Ten years ago, as I was interviewing a close confidante of Freddie Mercury, his phone rang. I was working on a literary biography about the late singer and his friend was kind enough to offer me important insights. But Queen Productions, the company that controls everything to do with the group, was not happy to hear someone was working on a project not authorised by them. Happily for me he ignored them and we continued our conversation.
But as we approach the 27th anniversary of Freddie Mercury's death, Bohemian Rhapsody, the film billed as a celebration of the singer, is a depressing demonstration of surviving band members' control over Mercury's legacy and memory. Queen expired alongside its lead singer and artistic visionary in 1991. Queen Productions, the corporate zombie, lumbers on.
Bryan Singer’s movie claims to retrace the life and spectacular rise of Freddie Mercury and Queen, but fails to meet even the minimum factual or ethical standards one should expect from such a project. This is particularly disappointing given Mercury’s importance as a leading popular culture artist.
This production, endlessly revised and postponed over the last decade, was co-produced by two surviving members of the band: Brian May (guitarist) and Roger Taylor(drummer). John Deacon (the bassist) preferred to retire shortly after the singer's death in November 1991, and detach himself from (almost) any Queen projects.
At this distance, it’s worth remembering Queen’s critical ups and downs. First favoured by an elitist audience, later, when the band enjoyed global popularity on an unprecedented scale, they fell out of favour with critics who once lionised them.
Many of the same critics, who are quick with superlatives today, back then did not appreciate Queen’s ingenious combination of music and spectacular production. Without Mercury, Queen would have been just another British rock band. With him, they were a confluence of progressive rock and opera, lyricism and theatricality.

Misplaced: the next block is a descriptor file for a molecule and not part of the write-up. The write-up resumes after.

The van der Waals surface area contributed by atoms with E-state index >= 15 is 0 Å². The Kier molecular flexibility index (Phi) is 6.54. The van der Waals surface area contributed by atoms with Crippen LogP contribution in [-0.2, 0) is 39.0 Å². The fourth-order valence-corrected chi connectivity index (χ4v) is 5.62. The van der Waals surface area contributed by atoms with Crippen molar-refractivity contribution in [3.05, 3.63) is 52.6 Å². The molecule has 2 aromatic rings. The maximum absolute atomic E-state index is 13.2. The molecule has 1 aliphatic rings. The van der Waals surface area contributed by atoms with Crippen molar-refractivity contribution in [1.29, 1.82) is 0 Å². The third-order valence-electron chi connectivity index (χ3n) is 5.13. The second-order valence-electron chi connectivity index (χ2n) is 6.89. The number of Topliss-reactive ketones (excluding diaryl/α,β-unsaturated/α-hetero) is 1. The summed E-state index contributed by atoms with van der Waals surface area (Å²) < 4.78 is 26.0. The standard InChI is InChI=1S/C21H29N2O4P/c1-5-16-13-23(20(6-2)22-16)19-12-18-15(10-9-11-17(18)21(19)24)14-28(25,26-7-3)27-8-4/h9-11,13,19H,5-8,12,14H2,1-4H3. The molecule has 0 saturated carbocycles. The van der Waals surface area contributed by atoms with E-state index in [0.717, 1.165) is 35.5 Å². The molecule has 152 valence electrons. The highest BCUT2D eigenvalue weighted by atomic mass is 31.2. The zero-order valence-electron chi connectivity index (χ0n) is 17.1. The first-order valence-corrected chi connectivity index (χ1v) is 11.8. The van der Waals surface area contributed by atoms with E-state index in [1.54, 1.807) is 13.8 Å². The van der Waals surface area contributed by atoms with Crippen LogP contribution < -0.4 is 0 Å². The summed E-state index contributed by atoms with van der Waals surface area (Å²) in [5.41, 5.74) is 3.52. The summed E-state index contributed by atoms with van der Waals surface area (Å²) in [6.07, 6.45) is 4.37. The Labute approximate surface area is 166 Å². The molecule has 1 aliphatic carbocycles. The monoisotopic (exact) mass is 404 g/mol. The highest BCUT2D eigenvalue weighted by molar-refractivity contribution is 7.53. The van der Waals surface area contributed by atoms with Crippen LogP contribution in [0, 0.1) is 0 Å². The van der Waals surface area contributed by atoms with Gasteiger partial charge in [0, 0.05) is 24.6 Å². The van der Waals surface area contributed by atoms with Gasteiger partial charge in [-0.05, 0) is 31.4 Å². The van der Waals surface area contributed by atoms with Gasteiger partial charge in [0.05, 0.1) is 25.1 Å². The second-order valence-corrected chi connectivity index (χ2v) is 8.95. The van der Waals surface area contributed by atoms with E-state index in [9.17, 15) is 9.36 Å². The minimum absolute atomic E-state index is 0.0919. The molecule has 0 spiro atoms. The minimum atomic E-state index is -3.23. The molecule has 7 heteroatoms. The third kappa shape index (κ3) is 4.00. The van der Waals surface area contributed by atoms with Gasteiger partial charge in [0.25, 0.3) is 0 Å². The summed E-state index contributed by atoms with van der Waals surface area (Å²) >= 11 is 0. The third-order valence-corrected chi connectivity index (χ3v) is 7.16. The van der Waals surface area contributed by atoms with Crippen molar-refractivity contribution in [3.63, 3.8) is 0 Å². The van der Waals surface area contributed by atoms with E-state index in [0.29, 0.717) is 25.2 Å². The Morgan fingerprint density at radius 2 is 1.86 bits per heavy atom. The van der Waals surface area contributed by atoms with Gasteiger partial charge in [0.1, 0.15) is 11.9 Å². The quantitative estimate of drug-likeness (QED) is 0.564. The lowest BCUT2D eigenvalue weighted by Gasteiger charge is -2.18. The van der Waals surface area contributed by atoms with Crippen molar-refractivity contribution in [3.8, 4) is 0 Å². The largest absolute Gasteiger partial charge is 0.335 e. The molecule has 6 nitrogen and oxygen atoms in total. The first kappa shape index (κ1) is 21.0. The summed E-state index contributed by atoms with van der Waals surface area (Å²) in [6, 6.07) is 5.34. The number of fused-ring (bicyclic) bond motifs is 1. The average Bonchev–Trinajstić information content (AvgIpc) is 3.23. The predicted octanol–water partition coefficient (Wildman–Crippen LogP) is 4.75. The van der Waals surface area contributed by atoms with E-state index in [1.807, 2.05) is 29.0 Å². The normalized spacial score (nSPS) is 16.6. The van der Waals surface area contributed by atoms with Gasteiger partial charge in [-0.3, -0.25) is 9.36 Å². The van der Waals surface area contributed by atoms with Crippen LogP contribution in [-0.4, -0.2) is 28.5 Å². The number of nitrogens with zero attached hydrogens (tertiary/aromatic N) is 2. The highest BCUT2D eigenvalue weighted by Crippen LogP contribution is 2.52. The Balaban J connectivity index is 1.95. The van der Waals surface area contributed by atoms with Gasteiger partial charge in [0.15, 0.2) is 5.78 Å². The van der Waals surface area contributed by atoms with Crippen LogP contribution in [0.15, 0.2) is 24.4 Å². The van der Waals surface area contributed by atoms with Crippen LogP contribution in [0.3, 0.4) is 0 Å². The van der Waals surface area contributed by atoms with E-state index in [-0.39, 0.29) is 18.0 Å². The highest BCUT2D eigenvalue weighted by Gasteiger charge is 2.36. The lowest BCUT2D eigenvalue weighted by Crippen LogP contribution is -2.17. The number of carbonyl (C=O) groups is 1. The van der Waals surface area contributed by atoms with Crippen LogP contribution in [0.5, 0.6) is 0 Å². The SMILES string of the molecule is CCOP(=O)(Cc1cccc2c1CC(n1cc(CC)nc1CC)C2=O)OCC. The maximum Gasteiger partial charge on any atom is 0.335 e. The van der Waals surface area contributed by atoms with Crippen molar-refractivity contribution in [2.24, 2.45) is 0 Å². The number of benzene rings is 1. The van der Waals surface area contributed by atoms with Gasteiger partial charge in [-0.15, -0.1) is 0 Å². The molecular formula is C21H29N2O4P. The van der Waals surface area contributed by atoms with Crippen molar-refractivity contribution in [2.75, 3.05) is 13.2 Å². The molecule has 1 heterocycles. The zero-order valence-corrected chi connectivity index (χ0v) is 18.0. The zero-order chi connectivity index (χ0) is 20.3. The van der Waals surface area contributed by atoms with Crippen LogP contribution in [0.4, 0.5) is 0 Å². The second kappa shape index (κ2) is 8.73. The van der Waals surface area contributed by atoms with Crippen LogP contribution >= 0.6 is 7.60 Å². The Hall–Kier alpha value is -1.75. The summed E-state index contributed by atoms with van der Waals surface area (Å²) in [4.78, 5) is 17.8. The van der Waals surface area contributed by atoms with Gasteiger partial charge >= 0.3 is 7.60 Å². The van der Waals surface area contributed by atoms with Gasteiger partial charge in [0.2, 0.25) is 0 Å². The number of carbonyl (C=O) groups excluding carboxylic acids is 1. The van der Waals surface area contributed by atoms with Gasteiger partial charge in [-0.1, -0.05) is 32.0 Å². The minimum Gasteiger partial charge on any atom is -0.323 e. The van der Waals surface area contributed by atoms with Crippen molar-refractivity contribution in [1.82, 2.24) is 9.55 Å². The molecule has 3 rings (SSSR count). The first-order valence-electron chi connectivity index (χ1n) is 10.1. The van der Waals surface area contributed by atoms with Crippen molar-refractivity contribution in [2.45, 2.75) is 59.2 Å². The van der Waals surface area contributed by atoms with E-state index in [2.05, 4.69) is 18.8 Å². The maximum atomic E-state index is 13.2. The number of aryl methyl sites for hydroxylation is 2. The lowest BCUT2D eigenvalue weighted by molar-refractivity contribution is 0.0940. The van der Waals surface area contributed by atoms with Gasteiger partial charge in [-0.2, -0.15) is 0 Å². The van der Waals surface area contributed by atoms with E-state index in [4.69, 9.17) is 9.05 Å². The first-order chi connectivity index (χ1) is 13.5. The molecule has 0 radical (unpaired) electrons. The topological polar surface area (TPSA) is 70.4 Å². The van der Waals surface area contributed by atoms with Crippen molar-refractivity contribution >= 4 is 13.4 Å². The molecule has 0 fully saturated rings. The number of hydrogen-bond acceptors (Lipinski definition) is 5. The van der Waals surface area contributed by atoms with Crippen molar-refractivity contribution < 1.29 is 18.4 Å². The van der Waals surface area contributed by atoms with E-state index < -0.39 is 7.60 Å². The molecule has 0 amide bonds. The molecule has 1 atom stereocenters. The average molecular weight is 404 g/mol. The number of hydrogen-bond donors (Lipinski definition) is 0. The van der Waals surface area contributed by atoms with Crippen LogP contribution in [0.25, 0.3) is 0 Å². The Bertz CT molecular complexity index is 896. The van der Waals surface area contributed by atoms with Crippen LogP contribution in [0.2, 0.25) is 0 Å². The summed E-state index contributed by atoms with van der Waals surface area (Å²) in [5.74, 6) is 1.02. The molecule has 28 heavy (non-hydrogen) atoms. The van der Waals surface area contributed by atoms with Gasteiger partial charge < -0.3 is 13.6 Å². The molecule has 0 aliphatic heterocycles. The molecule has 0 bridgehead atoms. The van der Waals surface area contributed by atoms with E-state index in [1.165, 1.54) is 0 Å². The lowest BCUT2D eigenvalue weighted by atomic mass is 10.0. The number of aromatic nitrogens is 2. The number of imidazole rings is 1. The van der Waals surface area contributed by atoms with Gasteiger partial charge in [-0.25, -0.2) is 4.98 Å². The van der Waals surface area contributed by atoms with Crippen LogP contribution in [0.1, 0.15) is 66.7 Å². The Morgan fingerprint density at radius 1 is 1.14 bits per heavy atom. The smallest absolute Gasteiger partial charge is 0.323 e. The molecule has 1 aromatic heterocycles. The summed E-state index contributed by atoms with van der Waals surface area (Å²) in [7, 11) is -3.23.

Queen's front man was also one of its main songwriters, allowing the band to clock up a massive run of hits: Bohemian Rhapsody, Killer Queen, Love of My Life, Somebody to Love, We are the Champions, Don't Stop Me Now, Crazy Little Thing Called Love.
But the biopic, instead of celebrating this, comes across as a sort of score-settling by surviving band-mates. There are too many artistic liberties - or downright distortions - to mention but, taken together, they reinvent reality.
Rami Malek's Freddie Mercury is almost embarrassed by his homosexuality.
A concert Queen gave in Rio in 1985 is shifted to 1977, no doubt surprising the 300,000 concert goers who attended. The band's hit We Will Rock You is, in the film, released five years after it appeared. None of these changes would matter if it served a noble artistic purpose.
But the movie has another agenda: a succession of anachronisms, parachronisms or metachronisms underpinned by a latent homophobic dramaturgy. Rami Malek’s Freddie Mercury is almost embarrassed by his homosexuality. His Mercury is often portrayed as hesitant, melancholic and moody, in contrast to the actual artist as he appeared to his audience and the media and the man experienced and remembered by his closest friends.
The real Mercury was determined and uncompromising vis-à-vis himself, with an incredible sense of humour and self-irony: bright as Apollo, excessive as Dionysus.
The man in this fiction is crippled by remorse for acknowledging his homosexuality and discarding his heterosexual facade with the woman he always described as being the love of his life, Marie Austin. Queen's musical journey and the worldwide conquest are now slaves to a heteronormative vision that has been made fit, retroactively, to the lifestyles and sensibilities of the other three members of Queen.
Early on it becomes a "confession" film, following a model the French philosopher Michel Foucault recognised as participating in the creation of "an abusive guilt, something alienating and offering control over the confessed by a normative culture".